Esther McGowan, the current director of Visual AIDS, will depart her role at the end of May. She will join the Aperture as its director of development in June.
In 2012, McGowan joined Visual AIDS, the contemporary art nonprofit dedicated to supporting the work of artists living with HIV/AIDS and those lost to AIDS-related causes, as its deputy director. In 2017, she was promoted to executive director.
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During her tenure there, McGowan helped to significantly raise the organization’s profile, expanding its staff and moving the organization to a larger space that houses archives related to artists and institutions that Visual AIDS maintains.
“When I first joined Visual AIDS in 2012, I was thrilled to become a part of an incredible community and to work for an organization with such an important legacy in AIDS activism and visual art,” McGowan wrote in an email to ARTnews. “When I was promoted to Executive Director in 2017, my goal was to grow the organization in ways that were sustainable but that also provided a platform for the high level of programming that takes place year after year.”
A major focus of McGowan’s leadership at Visual AIDS has been to deepen the organization’s connections with HIV+ women, who have historically been marginalized in conversations about HIV/AIDS. The nonprofit’s monthly Women’s Empowerment Art Therapy Workshops, founded by artist and activist Shirlene Cooper, have been staged via partnerships with major museums, including MoMA PS1, the Queens Museum, the Bronx Museum of the Arts, and the Brooklyn Museum.
McGowan also helped launched a new research fellowship to support scholarship drawing on Visual AIDS’s archives and a series of oral histories centered on artists. She also expanded the organization’s publishing endeavors, most notably with the publication in 2021 of the first monograph dedicated to artist Darrel Ellis, who died in 1992 at 33 of AIDS-related causes. Additionally, the organization’s longstanding annual Day With(out) Art program, which takes place every year on December 1, now partners with numerous institutions worldwide.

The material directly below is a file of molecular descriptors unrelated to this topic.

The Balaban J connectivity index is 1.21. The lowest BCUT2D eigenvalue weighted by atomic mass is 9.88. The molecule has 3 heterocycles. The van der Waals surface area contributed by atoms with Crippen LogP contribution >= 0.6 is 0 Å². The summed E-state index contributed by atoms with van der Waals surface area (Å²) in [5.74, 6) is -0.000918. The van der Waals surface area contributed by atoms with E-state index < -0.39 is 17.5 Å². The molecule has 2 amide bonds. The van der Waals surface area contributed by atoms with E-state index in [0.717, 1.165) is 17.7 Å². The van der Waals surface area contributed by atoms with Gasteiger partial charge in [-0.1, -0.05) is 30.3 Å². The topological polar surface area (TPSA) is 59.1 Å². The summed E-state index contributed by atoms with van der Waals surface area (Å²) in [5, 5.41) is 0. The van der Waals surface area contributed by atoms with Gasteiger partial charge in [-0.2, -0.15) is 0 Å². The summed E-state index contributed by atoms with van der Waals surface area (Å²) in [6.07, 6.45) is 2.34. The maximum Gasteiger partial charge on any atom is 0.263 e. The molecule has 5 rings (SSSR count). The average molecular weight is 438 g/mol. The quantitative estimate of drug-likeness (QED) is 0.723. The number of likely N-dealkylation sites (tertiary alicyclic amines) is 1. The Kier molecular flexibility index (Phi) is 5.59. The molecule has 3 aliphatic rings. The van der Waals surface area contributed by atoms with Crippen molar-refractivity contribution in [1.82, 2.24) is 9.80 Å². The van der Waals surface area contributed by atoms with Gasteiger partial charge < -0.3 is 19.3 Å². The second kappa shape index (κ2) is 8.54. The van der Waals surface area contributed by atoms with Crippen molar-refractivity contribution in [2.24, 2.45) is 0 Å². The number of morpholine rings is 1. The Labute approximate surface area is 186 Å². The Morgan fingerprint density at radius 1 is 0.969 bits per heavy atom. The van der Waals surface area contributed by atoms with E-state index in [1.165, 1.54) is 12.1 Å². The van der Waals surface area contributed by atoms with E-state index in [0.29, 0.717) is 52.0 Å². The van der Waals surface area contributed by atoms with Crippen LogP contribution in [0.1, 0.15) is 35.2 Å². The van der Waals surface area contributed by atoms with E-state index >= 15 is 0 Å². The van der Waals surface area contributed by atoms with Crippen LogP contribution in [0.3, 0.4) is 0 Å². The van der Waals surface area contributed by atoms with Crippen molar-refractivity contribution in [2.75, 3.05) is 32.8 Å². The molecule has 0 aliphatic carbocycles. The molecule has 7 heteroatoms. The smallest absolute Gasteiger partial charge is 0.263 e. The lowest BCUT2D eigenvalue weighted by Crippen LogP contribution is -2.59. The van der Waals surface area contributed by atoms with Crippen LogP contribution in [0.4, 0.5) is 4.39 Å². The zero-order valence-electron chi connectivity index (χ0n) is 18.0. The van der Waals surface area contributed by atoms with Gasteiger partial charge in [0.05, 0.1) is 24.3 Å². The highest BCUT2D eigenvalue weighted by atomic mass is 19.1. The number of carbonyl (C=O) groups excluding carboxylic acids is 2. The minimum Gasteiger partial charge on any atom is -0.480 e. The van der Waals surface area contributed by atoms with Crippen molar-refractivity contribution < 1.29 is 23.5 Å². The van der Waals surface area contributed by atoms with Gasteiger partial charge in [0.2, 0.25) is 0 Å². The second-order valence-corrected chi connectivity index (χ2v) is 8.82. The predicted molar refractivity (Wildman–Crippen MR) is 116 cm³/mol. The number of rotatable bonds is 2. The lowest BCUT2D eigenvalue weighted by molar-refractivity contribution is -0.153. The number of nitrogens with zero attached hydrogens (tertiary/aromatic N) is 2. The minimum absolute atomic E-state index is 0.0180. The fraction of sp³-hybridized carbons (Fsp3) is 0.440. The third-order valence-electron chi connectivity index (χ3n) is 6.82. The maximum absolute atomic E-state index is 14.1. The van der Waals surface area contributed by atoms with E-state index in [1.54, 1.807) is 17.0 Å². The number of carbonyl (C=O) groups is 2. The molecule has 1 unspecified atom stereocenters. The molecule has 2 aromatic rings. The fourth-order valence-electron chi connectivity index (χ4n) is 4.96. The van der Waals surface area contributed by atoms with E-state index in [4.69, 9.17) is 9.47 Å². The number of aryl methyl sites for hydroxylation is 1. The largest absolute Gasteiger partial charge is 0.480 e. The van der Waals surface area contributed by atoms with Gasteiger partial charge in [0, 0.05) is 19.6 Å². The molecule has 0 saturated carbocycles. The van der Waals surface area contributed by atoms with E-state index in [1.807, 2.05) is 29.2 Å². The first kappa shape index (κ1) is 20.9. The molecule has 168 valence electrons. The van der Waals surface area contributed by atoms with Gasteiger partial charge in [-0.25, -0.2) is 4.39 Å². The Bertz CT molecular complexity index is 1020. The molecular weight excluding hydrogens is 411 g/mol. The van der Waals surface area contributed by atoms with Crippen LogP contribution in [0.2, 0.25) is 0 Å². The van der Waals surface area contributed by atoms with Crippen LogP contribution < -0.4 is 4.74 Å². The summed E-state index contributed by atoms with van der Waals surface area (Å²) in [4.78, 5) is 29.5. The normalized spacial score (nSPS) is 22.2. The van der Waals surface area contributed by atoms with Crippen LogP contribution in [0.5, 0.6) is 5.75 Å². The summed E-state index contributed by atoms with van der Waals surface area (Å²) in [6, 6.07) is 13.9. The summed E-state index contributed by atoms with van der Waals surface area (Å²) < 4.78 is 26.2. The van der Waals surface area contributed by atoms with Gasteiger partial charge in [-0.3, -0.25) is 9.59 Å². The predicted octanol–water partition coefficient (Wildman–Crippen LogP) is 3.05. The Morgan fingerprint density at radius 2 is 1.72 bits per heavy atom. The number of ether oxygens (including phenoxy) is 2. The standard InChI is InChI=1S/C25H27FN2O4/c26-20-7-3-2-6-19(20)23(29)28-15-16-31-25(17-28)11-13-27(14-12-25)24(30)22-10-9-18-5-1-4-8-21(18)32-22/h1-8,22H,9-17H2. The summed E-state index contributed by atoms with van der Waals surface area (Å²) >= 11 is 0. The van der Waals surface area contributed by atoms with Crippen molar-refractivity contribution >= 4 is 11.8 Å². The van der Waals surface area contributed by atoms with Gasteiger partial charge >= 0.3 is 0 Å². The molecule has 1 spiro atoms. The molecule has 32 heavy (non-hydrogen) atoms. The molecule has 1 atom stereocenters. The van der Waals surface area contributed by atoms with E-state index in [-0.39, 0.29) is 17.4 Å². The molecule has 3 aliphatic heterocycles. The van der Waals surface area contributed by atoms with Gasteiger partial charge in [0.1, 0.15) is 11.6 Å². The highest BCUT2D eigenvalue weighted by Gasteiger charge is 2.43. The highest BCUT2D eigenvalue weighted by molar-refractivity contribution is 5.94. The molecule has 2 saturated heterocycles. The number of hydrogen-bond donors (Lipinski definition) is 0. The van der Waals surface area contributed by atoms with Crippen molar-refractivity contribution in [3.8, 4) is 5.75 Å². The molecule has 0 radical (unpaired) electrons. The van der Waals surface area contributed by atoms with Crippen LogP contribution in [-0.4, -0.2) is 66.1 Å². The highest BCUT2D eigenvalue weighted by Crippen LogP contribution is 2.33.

“I am devoted to Visual AIDS and its mission, and it has been an honor to help grow an organization with such an important legacy,” McGowan wrote in a letter to the organization’s supporters. “The generous and inspiring Visual AIDS community of artists and activists has made this a place like no other, and for that I am extremely grateful. It has been a pleasure to go to work each day. I’ve built incredible friendships and helped to shape fascinating and impactful programs and projects. I’m very proud of what we have accomplished, and there are many great things to come.”
McGowan will stay on board through the organization’s VAVA VOOM benefit on May 15, which celebrates Visual AIDS’s 35th anniversary. Visual AIDS’s board will now begin a search for a new director.
“We are excited to continue the challenging work that Esther has initiated, and at the same time want to express how much she will be missed by the Board, Staff, and Visual AIDS community,” the board wrote in a statement. “Throughout she has demonstrated a deep commitment to the organization’s core mission and to its vibrant community of artists and activists.”
At Aperture, McGowan will spearhead a capital campaign as the photography-focused nonprofit prepares to move to a new, permanent home in the Upper West Side in 2024.
In an email to ARTnews, Aperture executive director Sarah Meister said, “With an accomplished history of building engagement and support for artists and mission-driven arts organizations, Esther joins Aperture at a pivotal moment in our institution’s history. She will play a key role in activating our capital campaign and advancing fundraising for Aperture as we prepare to move to our permanent home next year and continue to nurture our growing community around photography.”